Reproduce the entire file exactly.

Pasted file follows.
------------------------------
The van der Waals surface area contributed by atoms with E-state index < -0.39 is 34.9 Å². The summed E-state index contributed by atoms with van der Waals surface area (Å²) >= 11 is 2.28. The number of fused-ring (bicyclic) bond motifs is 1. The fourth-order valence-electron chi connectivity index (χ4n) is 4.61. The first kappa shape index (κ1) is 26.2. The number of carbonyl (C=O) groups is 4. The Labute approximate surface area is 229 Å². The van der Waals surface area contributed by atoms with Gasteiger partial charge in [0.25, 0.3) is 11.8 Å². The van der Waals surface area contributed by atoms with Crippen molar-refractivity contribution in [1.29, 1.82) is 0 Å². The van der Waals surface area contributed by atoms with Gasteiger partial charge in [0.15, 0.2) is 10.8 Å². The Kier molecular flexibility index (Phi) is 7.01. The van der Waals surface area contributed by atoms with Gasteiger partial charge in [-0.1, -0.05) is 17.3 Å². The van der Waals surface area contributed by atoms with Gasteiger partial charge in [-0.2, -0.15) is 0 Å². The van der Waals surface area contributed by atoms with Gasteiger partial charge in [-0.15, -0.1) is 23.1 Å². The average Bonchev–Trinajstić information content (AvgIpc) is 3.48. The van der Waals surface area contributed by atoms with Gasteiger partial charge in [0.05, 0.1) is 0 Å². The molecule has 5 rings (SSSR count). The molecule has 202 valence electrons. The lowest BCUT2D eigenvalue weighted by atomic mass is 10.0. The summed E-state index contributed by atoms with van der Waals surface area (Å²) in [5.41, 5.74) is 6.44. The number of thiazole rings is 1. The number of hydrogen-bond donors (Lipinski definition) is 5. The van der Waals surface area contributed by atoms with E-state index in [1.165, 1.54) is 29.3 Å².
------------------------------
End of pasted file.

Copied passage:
The van der Waals surface area contributed by atoms with E-state index < -0.39 is 34.9 Å². The summed E-state index contributed by atoms with van der Waals surface area (Å²) >= 11 is 2.28. The number of fused-ring (bicyclic) bond motifs is 1. The fourth-order valence-electron chi connectivity index (χ4n) is 4.61. The first kappa shape index (κ1) is 26.2. The number of carbonyl (C=O) groups is 4. The Labute approximate surface area is 229 Å². The van der Waals surface area contributed by atoms with Gasteiger partial charge in [0.25, 0.3) is 11.8 Å². The van der Waals surface area contributed by atoms with Crippen molar-refractivity contribution in [1.29, 1.82) is 0 Å². The van der Waals surface area contributed by atoms with Gasteiger partial charge in [0.15, 0.2) is 10.8 Å². The Kier molecular flexibility index (Phi) is 7.01. The van der Waals surface area contributed by atoms with Gasteiger partial charge in [-0.1, -0.05) is 17.3 Å². The van der Waals surface area contributed by atoms with Gasteiger partial charge in [-0.2, -0.15) is 0 Å². The van der Waals surface area contributed by atoms with Gasteiger partial charge in [-0.15, -0.1) is 23.1 Å². The average Bonchev–Trinajstić information content (AvgIpc) is 3.48. The van der Waals surface area contributed by atoms with Gasteiger partial charge in [0.05, 0.1) is 0 Å². The molecule has 5 rings (SSSR count). The molecule has 202 valence electrons. The lowest BCUT2D eigenvalue weighted by atomic mass is 10.0. The summed E-state index contributed by atoms with van der Waals surface area (Å²) in [5.41, 5.74) is 6.44. The number of thiazole rings is 1. The number of hydrogen-bond donors (Lipinski definition) is 5. The van der Waals surface area contributed by atoms with E-state index in [1.165, 1.54) is 29.3 Å².